The cubic formula, however, is rather nasty in that it may make the solutions look more complicated than they are. For instance consider the cubic

\((x-1)(x^2+1)=x^3-x^2+x-1=0\) , the solutions given by this algorithm are

\(\frac{1+a+b}{3}\) and \(\pm i \frac{a-b}{2 \sqrt{3}}\) where

\(a=\sqrt[3]{10+6 \sqrt{3}}\) and \(b=\sqrt[3]{10-6 \sqrt{3}}\) .

It is not obvious at all that these solutions correspond to \(1\), \(i\), and \(-i\) unless one realises \((1 \pm \sqrt{3})^3=10 \pm 6 \sqrt{3}\) and so \(a=1+\sqrt{3}\) and \(b = 1 - \sqrt{3}\) .

Even if all the coefficients are real, if there are 3 real roots we necessarily go through the complex numbers using this procedure. For example

\((x-1)x(x+1)=x^3-x\) gives pairs \(p\),\(q\) (or equivalently \(q\),\(p\)) \((\frac{1}{2}+\frac{i}{2\sqrt{3}},\frac{1}{2}-\frac{i}{2\sqrt{3}}), (-\frac{1}{2}+\frac{i}{2\sqrt{3}},-\frac{1}{2}-\frac{i}{2\sqrt{3}}), (\frac{i}{\sqrt{3}},-\frac{i}{\sqrt{3}})\) . (In fact this is probably one of the reasons the complex numbers were accepted as a valid entity – they arose in solving real cubics with real roots).

These things aside the cubic formula is still a very fast way to find the roots of a cubic numerically.

Solving quartics is not much more tricky than solving cubics (though in fact a necessary step in solving a quartic is solving a cubic). Good explanations can be found here and a more symmetric explanation here.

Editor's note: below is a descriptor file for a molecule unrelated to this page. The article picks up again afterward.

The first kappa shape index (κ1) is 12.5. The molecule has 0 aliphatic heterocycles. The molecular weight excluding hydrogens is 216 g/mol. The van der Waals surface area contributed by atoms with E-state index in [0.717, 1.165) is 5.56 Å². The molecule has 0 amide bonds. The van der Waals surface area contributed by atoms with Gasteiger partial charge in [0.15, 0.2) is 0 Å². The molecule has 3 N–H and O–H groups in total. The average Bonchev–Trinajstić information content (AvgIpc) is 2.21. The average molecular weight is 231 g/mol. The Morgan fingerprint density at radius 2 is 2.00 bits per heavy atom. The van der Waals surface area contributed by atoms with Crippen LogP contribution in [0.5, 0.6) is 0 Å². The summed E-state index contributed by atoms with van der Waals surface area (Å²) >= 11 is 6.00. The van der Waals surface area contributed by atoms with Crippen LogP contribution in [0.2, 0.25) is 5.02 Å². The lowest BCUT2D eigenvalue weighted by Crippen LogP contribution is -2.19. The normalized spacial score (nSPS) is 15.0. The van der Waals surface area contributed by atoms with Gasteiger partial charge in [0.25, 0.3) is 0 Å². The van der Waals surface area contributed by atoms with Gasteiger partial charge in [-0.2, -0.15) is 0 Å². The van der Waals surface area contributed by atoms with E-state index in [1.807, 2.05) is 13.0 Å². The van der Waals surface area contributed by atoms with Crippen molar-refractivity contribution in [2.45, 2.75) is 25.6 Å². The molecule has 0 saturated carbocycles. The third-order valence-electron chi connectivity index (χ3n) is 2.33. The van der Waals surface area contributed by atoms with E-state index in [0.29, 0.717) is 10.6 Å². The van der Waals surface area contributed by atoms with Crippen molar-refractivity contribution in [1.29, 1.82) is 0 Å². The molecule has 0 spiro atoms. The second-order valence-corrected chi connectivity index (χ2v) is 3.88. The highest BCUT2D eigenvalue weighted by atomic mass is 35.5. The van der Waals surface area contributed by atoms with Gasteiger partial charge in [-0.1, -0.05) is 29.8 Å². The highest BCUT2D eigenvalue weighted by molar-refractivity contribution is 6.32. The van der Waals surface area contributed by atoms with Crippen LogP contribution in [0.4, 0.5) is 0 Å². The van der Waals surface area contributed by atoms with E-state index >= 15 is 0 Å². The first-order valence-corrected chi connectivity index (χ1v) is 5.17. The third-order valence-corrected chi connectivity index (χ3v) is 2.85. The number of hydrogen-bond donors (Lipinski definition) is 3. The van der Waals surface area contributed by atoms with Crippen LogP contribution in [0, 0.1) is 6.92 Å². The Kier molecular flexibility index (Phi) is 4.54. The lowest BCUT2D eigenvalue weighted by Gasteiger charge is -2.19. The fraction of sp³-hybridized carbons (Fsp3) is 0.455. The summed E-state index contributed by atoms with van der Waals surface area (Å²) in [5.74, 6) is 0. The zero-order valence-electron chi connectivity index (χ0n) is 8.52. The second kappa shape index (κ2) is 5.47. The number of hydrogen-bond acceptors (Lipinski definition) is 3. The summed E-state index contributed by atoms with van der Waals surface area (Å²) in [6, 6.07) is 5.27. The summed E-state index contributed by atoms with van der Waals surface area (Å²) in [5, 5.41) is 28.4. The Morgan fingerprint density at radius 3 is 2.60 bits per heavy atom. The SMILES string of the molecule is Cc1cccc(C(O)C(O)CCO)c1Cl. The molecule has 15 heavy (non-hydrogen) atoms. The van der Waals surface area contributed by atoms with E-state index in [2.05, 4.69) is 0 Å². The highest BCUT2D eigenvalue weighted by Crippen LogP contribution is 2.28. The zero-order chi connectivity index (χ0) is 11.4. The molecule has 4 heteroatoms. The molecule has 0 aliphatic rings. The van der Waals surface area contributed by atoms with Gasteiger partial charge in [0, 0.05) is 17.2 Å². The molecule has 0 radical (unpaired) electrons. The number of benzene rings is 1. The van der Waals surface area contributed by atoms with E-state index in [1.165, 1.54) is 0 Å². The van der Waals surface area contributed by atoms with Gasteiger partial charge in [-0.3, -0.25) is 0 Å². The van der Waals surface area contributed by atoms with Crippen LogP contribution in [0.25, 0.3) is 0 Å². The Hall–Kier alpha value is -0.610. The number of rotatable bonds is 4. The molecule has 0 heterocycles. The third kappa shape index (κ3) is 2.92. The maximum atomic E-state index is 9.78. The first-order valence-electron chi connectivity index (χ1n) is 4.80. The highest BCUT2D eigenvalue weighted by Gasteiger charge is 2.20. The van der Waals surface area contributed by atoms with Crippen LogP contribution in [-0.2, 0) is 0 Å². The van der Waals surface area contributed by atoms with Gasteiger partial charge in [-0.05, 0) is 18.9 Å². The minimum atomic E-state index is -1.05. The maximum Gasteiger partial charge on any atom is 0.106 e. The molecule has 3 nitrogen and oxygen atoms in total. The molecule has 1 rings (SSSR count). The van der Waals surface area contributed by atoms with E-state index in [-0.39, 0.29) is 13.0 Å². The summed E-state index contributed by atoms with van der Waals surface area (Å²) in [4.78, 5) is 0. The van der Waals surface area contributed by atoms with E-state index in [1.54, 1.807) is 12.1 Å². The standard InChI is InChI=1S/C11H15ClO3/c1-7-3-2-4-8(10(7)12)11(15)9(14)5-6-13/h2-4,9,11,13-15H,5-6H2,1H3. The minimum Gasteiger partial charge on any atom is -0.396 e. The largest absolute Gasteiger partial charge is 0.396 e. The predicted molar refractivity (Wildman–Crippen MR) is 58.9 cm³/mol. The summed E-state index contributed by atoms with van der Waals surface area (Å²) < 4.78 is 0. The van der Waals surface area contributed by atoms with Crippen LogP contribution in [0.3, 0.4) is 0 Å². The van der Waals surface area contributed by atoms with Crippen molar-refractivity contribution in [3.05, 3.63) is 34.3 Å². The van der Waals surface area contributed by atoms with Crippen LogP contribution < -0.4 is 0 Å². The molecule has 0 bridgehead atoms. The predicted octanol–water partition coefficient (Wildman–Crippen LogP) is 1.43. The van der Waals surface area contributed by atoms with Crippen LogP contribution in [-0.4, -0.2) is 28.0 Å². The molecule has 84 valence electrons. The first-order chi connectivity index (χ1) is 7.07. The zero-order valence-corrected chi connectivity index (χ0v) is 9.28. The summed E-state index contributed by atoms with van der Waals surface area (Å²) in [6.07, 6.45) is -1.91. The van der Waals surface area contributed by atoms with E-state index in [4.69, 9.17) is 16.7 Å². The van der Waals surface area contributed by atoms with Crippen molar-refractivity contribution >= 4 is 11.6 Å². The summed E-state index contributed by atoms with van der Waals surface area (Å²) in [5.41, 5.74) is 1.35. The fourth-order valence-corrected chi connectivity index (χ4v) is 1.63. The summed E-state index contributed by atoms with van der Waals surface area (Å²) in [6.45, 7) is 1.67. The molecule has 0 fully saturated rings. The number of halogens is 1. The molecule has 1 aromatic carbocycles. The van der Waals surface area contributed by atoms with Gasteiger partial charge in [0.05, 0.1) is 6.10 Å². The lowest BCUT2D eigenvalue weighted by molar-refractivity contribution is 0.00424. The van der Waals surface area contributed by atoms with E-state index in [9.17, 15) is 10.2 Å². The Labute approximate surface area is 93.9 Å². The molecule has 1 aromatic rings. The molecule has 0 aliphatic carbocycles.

So we can solve quadratics, cubics and quartics by taking square and cube roots. How useful is this? Is it faster and more accurate than general techniques for finding the roots of polynomials?

What is the underlying pattern in these solutions? What polynomials of higher degree can be solved by radicals? What *ultraradicals* (solutions of equations such as \(x^5 + x - a = 0\) ) are needed to solve higher order polynomials? [I believe the answers to this question lie in Galois theory].

Would it be more efficient to compute the roots of a quintic by hyperradicals or by a more general procedure?

These questions do have import in daily mathematics. To calculate an integral by Gaussian quadrature the zeros of special classes of polynomials is required (in fact in this case there are a series of polynomials of degree \(0,1,2,3,\ldots\) with all their roots real such that the zeros interlace – i.e. between every two zeros of the degree \(n\) polynomial there is a zero of the degree \(n+1\) polynomial).

In fact often in applied mathematics functions are approximated by polynomials, or known functions multiplied by polynomials, the zeros of which may have some import.